\begin{align} f_r(\alpha) - F_r(\alpha) = O\left( N{a(m)-a(2N)}+N^{\frac{3}{4}} \right); \quad r=1,2. \end{align}

If $q=1$ in 8, this follows at once from 10 (with $M=2N$ or $M=N$ according as $r=1$ or $2$) in view of 18 and 20. On the other hand, if it is impossible to choose $q=1$ in 8 [so that $S'=0$ in 10, 10 (with $M=2N$ or $N$) will imply 24 provided that

\begin{align} F_r(\alpha) = O(N^{\frac{3}{4}}). \end{align}

This inequality is in fact satisfied, since for any $\alpha$,

\begin{align} \sum_{n=1}^M e(\alpha n) = O\left( \left\| \alpha \right\|^{\-1}\right), \end{align}

where $\| \alpha \|$ denotes the distance of $\alpha$ from the nearest integer, and $\| \alpha \| > M^{-\frac{1}{2}}$ if it is impossible to choose $q=1$ in 8.

Further, using the inequality

\begin{equation} |f_1{f_2}^2 - F_1{F_2}^2| = |f_1({f_2}^2 - {F_2}^2) + {f_2}^2(f_1 - F_1)| \end{equation}
\begin{align} . \qquad \qquad \qquad \qquad \qquad \quad \leq |f_1(f_2 + F_2)(f_2 - F_2)| + |{F_2}^2(f_1 - F_1)|, \end{align}

we obtain, by 23 and 24,

\begin{align} f_1(\alpha){f_2}^2(-\alpha) - F_1(\alpha){F_2}^2(-\alpha) = O \left( \left\{ Na(m)\right\}^2 \left( N\left\{a(m) - a(2N)\right\} + N^{\frac{3}{4}} \right) \right). \end{align}

Finally, by 24 and 26, if $0 < \eta < \alpha < 1- \eta$ we have

\begin{align} f_1(\alpha) = O\left( a(m) \eta^{-1} + N\left\{ a(m) - a(2N) \right\} + N^{\frac{3}{4}} \right). \end{align}

The fact that $u_1, u_2, \ldots u_U$ form an $\mathcal{A}$-set implies that $u_h = v_k + v_l$ if and only if $k=l$ and $u_h = 2v_k$. This can be expressed, following the method of Hardy and Littlewood, by

\begin{align} \int_{-\eta}^{1-\eta} f_1(\alpha) {f_2}^2(-\alpha) \text{d}\alpha = V \leq Na(m). \end{align}

From now on we shall suppose that $\eta = \eta(m)$ satisfies

\begin{align} 0 < \eta < \frac{1}{2}. \end{align}


\begin{align} \int_0^1 |f_2(\alpha)|^2 \text{d}\alpha = V \leq Na(m), \end{align}

we have, by 30,

\begin{align} \int_{\eta}^{1- \eta} f_1(\alpha) {f_2}^2(-\alpha) \text{d}\alpha = ) \left( \left\{ a(m)\eta^{-1} + N \left( a(m) - a(2N) \right) + N^{\frac{3}{4}}\right\}Na(m)\right). \end{align}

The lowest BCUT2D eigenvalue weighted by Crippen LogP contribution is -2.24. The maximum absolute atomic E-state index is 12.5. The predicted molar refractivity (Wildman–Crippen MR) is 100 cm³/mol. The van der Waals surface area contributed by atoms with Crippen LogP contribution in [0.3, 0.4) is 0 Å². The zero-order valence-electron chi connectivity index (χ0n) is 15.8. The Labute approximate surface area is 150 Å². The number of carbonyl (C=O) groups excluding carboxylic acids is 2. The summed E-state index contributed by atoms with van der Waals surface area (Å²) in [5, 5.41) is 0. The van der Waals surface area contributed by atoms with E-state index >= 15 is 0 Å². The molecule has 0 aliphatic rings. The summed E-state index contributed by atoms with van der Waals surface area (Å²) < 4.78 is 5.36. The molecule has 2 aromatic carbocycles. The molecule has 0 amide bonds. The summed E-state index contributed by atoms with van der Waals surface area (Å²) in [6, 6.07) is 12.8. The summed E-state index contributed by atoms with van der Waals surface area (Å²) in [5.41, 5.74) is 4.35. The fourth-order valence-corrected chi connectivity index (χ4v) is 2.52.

Further, by 29, we have

\begin{align} \int_{-\eta}^{\eta} f_1(\alpha){f_2}^2(-\alpha) \text{d}\alpha = \int_{-\eta}^{\eta} F_1(\alpha) {F_2}^2(-\alpha) \text{d}\alpha + O\left( \eta \left\{Na(m)\right\}^2\left(N\left\{a(m)-a(2N)\right\} + N^{\frac{3}{4}} \right) \right). \end{align}

Finally, by 26 and 32, we have

\begin{align} \int_{-\eta}^{\eta} F_1(\alpha) {F_2}^2(-\alpha) \text{d}\alpha = \int_{-\frac{1}{2}}^{\frac{1}{2}} F_1(\alpha) {F_2}^2(-\alpha) \text{d}\alpha + O \left(a^3(m)\eta^{-2} \right). \end{align}

Now the integral on the right represents $a^3(m)$ times the number of solutions of $n=n' + n''$ in integers $n,n',n''$ satisfying $n \leq 2N$, $n' \leq N$, $n'' \leq N$. This number is $N^2$. Thus collecting together the results 31, 34, 35, 36, we obtain

\begin{align} a^2(m) = \left\{ N^2a(m)\right\}^{-1} \int^{\frac{1}{2}}_{-\frac{1}{2}}F_1(\alpha) {F_2}^2(-\alpha) \text{d}\alpha = O \left( a^2(m)N^{-2}\eta^{-2} + \left\{\eta N a(m) + 1 \right\} \left\{ a(m) - a(2N) + N^{-\frac{1}{4}}\right\} + a(m)N^{-1}\eta^{-1} \right). \end{align}

Hence writing

\begin{align} \delta = \left( N \eta \right)^{-1}, \end{align}

we obtain, noting that $2N = m^4$,

\begin{align} a^2(m) < c_1 \left\{ a(m) \delta + a^2(m) \delta^2 + \left(\delta^{-1}a(m) + 1\right) \left(a(m) - a(m^4) + m^{-1} \right) \right\}. \end{align}

Here $\delta = \delta(m)$ is subject only to the restriction implied by 32.

We now write

\begin{align} m = 2^{4^x}, \qquad b(x) = a(m), \end{align}

where $x$ is any positive integer, so that 39 becomes

\begin{align} b^2(x) < c_1 \left\{ b(x) \delta + b^2(x)\delta^2 + \left( \delta^{-1}b(x) + 1\right) \left( b(x) - b(x+1) + 2^{-4^x} \right) \right\}. \end{align}

Deducing Asymptotic behaviour of a(x)

In this section we shall deduce 1 from 4, 5, 6 and 41.

We assume $c_1 > 1$ ($c_1$ can be so chosen), and write $\delta = (2c_1)^{-1}b(x)$. Then, noting that $b(x) \leq 1$ by 6, we have

\begin{align} c_1 \left\{ b(x)\delta + b^2(x)\delta^2 \right\} \leq b^2(x) \left\{ \frac{1}{2} + \frac{1}{4c_1} \right\} < \frac{3}{4} b^2(x). \end{align}

Further, by 38 and 6

\begin{align} \eta = N^{-1} \delta^{-1} = c_2 m^{-4} \{a(m)\}^{-1} < c_2 m^{-3}, \end{align}

so that 32 is satisfied for large $x$. Thus 41 implies

\begin{align} b^2(x) < c_3 \left( b(x) - b(x+1) + 2^{-4^x} \right) \quad \text{for} \quad x > c_4. \end{align}

Now $b(x)$ is a decreasing function, by 4, and hence

\begin{align} Pb^2(2P) \leq \sum_{x=P}^{2P-1} b^2(x) <c_5 \left( b(P) - b(2P) + \frac{4c_5}{2P} \right) \end{align}

for all integers $P > c_4$.

Hence, if $P > c_4$ and $2Pb(2P) > 4c_5$, we have

\begin{align} 2Pb(2P) < \frac{1}{4c_5} \{2Pb(2P)\}^2 < P \left\{ b(P) - b(2P) + \frac{4c_5}{2P} \right\} < Pb(P). \end{align}

This clearly implies (by a backward induction) that if $c_4 < 2^{t_0} < 2^t$, then

\begin{align} 2^tb(2^t) \leq \max \left( 4c_5, 2^{t_0}b(2^{t_0}) \right), \end{align}

so that

\begin{equation} b(2^t) = O(2^{-t}); \end{equation}

and hence, since $b(x)$ is a decreasing function,

\begin{equation} b(x) = O(x^{-1}). \end{equation}

Finally, corresponding to any large integer $y$ we may choose $x$ to satisfy

\begin{align} 2^{4^x} < y \leq 2^{4^{x+1}}. \end{align}

Then, by 5, we have

\begin{align} a(y) \leq 2a(2^{4^x}) = 2b(x), \end{align}

so that 49 implies 1.


K.F.Roth, University College, London